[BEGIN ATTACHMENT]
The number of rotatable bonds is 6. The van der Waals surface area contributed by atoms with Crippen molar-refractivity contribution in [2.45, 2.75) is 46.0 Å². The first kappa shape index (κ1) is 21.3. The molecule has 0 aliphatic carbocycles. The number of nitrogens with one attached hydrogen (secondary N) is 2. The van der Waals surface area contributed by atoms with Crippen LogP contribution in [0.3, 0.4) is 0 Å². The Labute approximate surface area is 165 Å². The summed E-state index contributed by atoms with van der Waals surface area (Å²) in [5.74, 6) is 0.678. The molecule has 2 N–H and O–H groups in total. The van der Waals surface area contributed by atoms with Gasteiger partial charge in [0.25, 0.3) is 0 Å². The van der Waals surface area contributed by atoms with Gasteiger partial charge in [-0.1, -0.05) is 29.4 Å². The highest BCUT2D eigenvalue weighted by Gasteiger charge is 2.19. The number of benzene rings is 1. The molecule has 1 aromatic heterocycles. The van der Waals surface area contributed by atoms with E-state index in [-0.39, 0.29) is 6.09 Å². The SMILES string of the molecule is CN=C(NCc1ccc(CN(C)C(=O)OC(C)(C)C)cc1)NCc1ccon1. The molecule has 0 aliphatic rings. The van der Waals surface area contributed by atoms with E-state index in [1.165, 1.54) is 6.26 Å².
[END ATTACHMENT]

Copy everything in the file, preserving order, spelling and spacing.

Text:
The number of rotatable bonds is 6. The van der Waals surface area contributed by atoms with Crippen molar-refractivity contribution in [2.45, 2.75) is 46.0 Å². The first kappa shape index (κ1) is 21.3. The molecule has 0 aliphatic carbocycles. The number of nitrogens with one attached hydrogen (secondary N) is 2. The van der Waals surface area contributed by atoms with Crippen LogP contribution in [0.3, 0.4) is 0 Å². The Labute approximate surface area is 165 Å². The summed E-state index contributed by atoms with van der Waals surface area (Å²) in [5.74, 6) is 0.678. The molecule has 2 N–H and O–H groups in total. The van der Waals surface area contributed by atoms with Gasteiger partial charge in [0.25, 0.3) is 0 Å². The van der Waals surface area contributed by atoms with Gasteiger partial charge in [-0.1, -0.05) is 29.4 Å². The highest BCUT2D eigenvalue weighted by Gasteiger charge is 2.19. The number of benzene rings is 1. The molecule has 1 aromatic heterocycles. The van der Waals surface area contributed by atoms with E-state index in [-0.39, 0.29) is 6.09 Å². The SMILES string of the molecule is CN=C(NCc1ccc(CN(C)C(=O)OC(C)(C)C)cc1)NCc1ccon1. The molecule has 0 aliphatic rings. The van der Waals surface area contributed by atoms with E-state index in [1.165, 1.54) is 6.26 Å².